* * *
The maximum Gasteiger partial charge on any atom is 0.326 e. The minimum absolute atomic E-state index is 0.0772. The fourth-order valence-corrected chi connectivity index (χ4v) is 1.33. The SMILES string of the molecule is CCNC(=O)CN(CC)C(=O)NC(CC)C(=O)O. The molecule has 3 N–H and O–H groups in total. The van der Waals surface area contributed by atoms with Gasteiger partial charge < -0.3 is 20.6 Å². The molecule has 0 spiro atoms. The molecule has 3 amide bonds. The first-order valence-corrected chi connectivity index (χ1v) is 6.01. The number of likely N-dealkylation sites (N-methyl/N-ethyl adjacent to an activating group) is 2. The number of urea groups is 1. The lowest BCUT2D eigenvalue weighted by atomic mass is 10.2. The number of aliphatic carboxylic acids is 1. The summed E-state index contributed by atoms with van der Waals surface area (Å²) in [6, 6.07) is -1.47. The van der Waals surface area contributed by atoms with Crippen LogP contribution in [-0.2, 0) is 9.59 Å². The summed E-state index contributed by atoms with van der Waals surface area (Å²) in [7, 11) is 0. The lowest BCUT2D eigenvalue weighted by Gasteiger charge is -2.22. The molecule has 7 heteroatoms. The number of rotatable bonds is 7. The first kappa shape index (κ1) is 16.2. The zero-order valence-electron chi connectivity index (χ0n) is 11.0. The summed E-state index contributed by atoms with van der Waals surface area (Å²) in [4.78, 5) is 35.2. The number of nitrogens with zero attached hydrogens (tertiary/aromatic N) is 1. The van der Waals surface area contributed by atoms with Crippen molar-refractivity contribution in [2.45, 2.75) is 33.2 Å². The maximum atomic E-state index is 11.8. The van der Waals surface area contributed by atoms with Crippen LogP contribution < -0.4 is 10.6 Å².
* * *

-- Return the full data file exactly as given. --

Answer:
The maximum Gasteiger partial charge on any atom is 0.326 e. The minimum absolute atomic E-state index is 0.0772. The fourth-order valence-corrected chi connectivity index (χ4v) is 1.33. The SMILES string of the molecule is CCNC(=O)CN(CC)C(=O)NC(CC)C(=O)O. The molecule has 3 N–H and O–H groups in total. The van der Waals surface area contributed by atoms with Gasteiger partial charge < -0.3 is 20.6 Å². The molecule has 0 spiro atoms. The molecule has 3 amide bonds. The first-order valence-corrected chi connectivity index (χ1v) is 6.01. The number of likely N-dealkylation sites (N-methyl/N-ethyl adjacent to an activating group) is 2. The number of urea groups is 1. The lowest BCUT2D eigenvalue weighted by atomic mass is 10.2. The number of aliphatic carboxylic acids is 1. The summed E-state index contributed by atoms with van der Waals surface area (Å²) in [6, 6.07) is -1.47. The van der Waals surface area contributed by atoms with Crippen LogP contribution in [-0.2, 0) is 9.59 Å². The summed E-state index contributed by atoms with van der Waals surface area (Å²) in [7, 11) is 0. The lowest BCUT2D eigenvalue weighted by Gasteiger charge is -2.22. The molecule has 7 heteroatoms. The number of rotatable bonds is 7. The first kappa shape index (κ1) is 16.2. The zero-order valence-electron chi connectivity index (χ0n) is 11.0. The summed E-state index contributed by atoms with van der Waals surface area (Å²) in [4.78, 5) is 35.2. The number of nitrogens with zero attached hydrogens (tertiary/aromatic N) is 1. The van der Waals surface area contributed by atoms with Crippen molar-refractivity contribution in [2.45, 2.75) is 33.2 Å². The maximum atomic E-state index is 11.8. The van der Waals surface area contributed by atoms with Crippen LogP contribution < -0.4 is 10.6 Å².